But, I know what I like and I thought this was some grade-A, high test sci-fi with a good deal of political science thrown in.

Superman has always been of limited interest to me. He can't be hurt (technically, I kno
Aug 19, 2014 Anton rated it it was amazing
Shelves: graphic-novels
One of the best graphic novels I've ever read, and I put this one up there with "Watchmen" as one of the best. "Red Son" is a great piece of alternate history, where Superman lands on Earth 12 hours earlier, in Russia, and eventually grows up and becomes Stalin's right hand man.

Eventually, Superman stops following orders and does what he does best...the right thing--even though his actions seem to conflict with his own government. Superman winds up being next in line to succeed Stalin, but polit
Jun 25, 2013 Joe rated it it was amazing
I just watched "Man of Steel" and it made me worry. Had Superman always been this lame? Did I remember the comic being cooler just because I was younger and didn't know any better? Well, thankfully the answer is no and no.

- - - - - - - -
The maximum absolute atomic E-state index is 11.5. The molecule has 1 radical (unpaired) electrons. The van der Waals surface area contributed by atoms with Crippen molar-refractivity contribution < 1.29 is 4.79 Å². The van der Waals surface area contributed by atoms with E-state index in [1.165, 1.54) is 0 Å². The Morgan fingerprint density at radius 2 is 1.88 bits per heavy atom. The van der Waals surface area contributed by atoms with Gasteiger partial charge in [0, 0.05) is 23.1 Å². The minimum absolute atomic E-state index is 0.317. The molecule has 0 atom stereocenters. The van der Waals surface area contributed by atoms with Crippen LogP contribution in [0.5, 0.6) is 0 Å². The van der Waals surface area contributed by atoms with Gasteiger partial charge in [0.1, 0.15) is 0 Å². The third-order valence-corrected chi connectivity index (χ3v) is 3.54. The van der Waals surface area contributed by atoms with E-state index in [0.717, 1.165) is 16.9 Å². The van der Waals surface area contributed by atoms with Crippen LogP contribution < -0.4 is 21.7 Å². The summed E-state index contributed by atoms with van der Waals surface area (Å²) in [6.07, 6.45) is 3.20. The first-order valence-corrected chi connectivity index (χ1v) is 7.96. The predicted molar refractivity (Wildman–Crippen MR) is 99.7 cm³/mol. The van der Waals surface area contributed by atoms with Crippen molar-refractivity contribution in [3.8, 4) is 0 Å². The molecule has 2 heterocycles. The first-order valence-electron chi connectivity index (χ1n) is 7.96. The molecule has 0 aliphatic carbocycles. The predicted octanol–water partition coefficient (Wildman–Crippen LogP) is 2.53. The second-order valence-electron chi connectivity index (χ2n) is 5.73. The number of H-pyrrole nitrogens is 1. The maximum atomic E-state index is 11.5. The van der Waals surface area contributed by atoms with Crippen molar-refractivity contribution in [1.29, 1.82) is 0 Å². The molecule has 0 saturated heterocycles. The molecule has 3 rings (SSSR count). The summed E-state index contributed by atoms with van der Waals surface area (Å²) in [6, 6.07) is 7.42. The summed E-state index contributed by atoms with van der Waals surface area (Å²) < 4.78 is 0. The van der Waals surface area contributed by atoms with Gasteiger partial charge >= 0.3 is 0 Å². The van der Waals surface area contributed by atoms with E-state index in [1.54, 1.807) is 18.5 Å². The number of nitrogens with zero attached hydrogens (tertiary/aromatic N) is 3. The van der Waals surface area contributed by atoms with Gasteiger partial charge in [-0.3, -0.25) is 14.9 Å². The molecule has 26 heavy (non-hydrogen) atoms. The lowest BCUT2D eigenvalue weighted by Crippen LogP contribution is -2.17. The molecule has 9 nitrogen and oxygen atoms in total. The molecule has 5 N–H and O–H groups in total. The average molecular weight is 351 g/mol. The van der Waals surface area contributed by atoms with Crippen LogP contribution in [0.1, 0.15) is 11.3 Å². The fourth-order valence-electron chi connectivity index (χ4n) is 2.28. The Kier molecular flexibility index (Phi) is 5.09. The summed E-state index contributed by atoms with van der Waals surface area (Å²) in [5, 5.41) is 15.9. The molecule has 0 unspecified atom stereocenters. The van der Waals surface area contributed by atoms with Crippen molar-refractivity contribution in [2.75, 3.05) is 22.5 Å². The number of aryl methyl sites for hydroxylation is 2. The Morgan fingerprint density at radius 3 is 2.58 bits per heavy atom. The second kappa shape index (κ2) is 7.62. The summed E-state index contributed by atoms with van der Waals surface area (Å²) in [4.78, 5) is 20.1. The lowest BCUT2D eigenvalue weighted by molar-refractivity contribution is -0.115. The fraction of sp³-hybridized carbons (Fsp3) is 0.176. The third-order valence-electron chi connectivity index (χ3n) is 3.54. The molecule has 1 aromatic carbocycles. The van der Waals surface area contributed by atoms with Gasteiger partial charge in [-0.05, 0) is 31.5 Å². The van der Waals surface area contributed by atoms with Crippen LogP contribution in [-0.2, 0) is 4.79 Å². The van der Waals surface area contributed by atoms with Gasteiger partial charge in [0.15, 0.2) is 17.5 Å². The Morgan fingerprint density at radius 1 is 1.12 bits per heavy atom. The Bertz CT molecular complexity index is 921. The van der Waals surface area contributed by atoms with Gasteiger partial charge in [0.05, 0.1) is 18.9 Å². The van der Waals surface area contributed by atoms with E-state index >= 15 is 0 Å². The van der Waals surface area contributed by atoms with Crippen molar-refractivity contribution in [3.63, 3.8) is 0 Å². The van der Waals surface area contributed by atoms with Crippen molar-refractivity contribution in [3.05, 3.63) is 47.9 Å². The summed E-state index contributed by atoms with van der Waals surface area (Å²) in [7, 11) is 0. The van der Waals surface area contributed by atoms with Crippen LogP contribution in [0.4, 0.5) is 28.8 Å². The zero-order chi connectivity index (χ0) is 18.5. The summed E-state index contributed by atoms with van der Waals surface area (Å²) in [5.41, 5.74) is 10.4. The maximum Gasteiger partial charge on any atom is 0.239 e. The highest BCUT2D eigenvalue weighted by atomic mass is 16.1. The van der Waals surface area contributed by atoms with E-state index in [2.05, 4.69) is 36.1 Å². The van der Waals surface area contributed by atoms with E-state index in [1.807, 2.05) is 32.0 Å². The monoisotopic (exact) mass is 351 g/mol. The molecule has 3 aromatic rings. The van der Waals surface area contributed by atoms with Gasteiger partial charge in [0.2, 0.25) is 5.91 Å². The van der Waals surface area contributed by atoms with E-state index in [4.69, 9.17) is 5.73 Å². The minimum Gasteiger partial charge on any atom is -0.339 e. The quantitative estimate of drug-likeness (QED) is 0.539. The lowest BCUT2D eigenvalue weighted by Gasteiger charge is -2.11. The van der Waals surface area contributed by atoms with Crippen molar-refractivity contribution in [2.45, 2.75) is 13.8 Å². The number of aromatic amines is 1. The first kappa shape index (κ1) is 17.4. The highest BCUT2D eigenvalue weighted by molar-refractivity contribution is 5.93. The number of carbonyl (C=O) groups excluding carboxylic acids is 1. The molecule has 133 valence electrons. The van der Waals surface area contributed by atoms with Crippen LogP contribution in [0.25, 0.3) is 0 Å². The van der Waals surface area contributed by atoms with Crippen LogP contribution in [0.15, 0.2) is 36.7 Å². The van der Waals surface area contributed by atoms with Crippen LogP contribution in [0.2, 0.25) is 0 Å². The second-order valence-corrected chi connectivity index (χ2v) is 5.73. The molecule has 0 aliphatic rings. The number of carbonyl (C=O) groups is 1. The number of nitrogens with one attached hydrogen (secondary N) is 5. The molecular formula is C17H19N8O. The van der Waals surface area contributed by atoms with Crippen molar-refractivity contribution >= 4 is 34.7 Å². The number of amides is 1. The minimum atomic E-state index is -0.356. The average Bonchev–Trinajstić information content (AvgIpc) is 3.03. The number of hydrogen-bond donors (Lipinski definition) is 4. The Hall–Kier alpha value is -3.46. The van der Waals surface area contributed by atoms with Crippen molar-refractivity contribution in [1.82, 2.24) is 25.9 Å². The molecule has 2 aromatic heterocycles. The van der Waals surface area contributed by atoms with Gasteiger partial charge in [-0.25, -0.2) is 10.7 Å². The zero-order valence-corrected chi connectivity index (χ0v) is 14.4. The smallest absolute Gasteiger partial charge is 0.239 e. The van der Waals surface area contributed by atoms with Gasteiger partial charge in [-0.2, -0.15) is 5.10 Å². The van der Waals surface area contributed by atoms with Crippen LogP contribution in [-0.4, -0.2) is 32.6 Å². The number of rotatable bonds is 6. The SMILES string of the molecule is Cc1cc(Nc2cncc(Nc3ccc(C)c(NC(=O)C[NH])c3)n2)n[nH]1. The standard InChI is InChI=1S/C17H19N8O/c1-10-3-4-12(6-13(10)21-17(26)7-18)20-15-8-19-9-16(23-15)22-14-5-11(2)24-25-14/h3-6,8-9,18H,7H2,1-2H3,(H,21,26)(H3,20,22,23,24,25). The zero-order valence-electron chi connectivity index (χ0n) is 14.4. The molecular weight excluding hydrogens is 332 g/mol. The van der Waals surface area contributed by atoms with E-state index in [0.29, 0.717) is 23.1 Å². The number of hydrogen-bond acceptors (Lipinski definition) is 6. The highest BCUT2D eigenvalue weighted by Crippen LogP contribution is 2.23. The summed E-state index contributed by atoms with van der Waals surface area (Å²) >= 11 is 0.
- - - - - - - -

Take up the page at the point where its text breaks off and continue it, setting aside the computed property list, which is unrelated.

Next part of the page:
One of my favorite comic book series as a kid was "What if?" There were usually one off issues that would make one major change to a character and see how it played out. What if Wolverine became a vampire? What if Spiderman joined the Fantastic Four? What if Captain America had
Crystal Carroll
Aug 12, 2012 Crystal Carroll rated it it was amazing
The premise is simple. What if Superman’s ship had landed in the 1930ish Ukraine rather than 1930s Kansas? What if this American symbol wasn’t? Exchange the S for a hammer and sickle. Further, make him really, truly, passionately believe in communism. Have him go from his collective farm to serve some Stalinist Russian five year plan. And the more he tries, the more the super acts to save, transform, create, the more he undermines everything that he wants to give the world.

This book works its wa
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Madison Mega-Mara...: Book #57: Superman: Red Son by Mark Millar 1 4 Jun 01, 2013 01:48PM  
  • Superman: Secret Identity
  • Superman: Brainiac